2010 12 31- The humpback whales are back! Yahooo! Print
Written by Andrew Stevenson   


The whales are back! It seems every year we have our first confirmed sightings of the season in the last week of December. We've had such awful weather this fall/winter (except Christmas Day) that this was one of the first calm days we've had to spot the whales. Tom Sheratt on Knapton Estates, just around the corner from us, phoned in this morning with two whales sighted, thanks to the good eyes of his visiting brother-in-law Jason Carr, a Bermudian now living in London, Ontario. Elsa and I hightailed it over to their house and sure enough, two whales quite close together. That's Elsa above, pointing at the whales for my benefit.

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The whales were seen close to this fishing boat at the bottom of the appropriately named Whale Watch Hill. The two whales continued slowly west towards Spittal Pond above right.

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Above Devonshire Bay where the whales were not far off the breakers. The water is crystal clear at this time of year. We received an email from Jill Day who also spotted the same whales close to shore off Devonshire Bay. The whales continued west and then we received a call from our ever vigilant Kelly Winfield who had now spotted the same two whales off Warwick Long Bay. We had recruited Jackie, my sister by then and Elsa stayed with her at Devonshire Bay while I picked up Camilla Stringer to join Kelly.

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Myself, Kelly and Camilla looking at the whales. Yes, we are all pretty happy.

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It was interesting to see dive boats and kayakers out there who had no idea they were with whales in their immediate vicinity.

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So, who were these two whales and what were they doing here when it's not the migration season in late March and April? I'm not a whale so I don't know, but based on the research papers I've read about the whales in their breeding and feeding grounds and my observations over the past four seasons here in Bermuda, these could be young juvenile females and perhaps even 'grandmothers' who do not wish to go to the Caribbean breeding grounds where they will be harassed by males and where they won't find any food. If I had to guess the gender and age of these two whales? Well, you can see the dorsal fin on the whale above left which is typical of a young female, well shaped. The one on the right is more typical of an older whale- it isn't as curved and could be an older female or a male. By remaining on the open ocean seamounts during the winter the humpbacks can pick up reasonable amounts of plankton and krill on the upwellings and still be safe from the orcas further north. At first I thought this pair might be a newborn calf with its mother- and we have confirmed reports of mothers/newborn calves around this time of the year in Bermuda. It seemed one might have had a smaller 'blow' than the other and the 4-5 minutes between blows of at least one of them seemed to indicate a younger whale, perhaps feeding off its mother. But later it seemed the two whales weren't so close together. I followed them along South Shore for four hours until they were past South West Breaker where they appeared to be heading very slowly towards Sally Tuckers. They certainly weren't going anywhere very fast and most of the time they would have been in water 70-200 feet deep.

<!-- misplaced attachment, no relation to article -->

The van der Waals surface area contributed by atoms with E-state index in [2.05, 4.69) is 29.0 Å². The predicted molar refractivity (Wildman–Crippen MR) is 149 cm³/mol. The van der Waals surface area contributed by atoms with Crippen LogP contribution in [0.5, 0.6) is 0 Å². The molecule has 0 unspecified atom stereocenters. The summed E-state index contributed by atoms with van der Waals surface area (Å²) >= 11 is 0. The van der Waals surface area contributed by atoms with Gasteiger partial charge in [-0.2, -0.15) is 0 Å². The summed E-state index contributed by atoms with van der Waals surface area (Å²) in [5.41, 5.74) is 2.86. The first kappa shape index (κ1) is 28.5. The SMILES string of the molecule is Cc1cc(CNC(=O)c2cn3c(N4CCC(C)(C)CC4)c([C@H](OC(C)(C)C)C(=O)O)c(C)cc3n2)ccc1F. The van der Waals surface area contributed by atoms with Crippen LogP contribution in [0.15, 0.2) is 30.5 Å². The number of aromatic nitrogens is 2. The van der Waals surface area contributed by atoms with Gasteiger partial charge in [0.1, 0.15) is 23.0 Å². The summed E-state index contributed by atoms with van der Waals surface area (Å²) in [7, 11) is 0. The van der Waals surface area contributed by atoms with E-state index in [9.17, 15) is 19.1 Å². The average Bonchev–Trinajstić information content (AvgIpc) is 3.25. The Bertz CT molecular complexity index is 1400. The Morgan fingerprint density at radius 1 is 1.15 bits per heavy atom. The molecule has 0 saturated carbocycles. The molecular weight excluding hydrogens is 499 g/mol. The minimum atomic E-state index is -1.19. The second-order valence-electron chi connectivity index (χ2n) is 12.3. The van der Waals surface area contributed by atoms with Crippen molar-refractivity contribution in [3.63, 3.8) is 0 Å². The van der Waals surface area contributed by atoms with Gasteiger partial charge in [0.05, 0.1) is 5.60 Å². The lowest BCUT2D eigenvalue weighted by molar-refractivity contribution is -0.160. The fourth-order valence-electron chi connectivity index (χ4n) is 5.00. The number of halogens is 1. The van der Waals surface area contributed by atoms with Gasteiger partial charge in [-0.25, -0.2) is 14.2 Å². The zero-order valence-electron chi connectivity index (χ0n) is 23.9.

Anyway, it's wonderful having 'our' whales back again. Please let us know if you see any!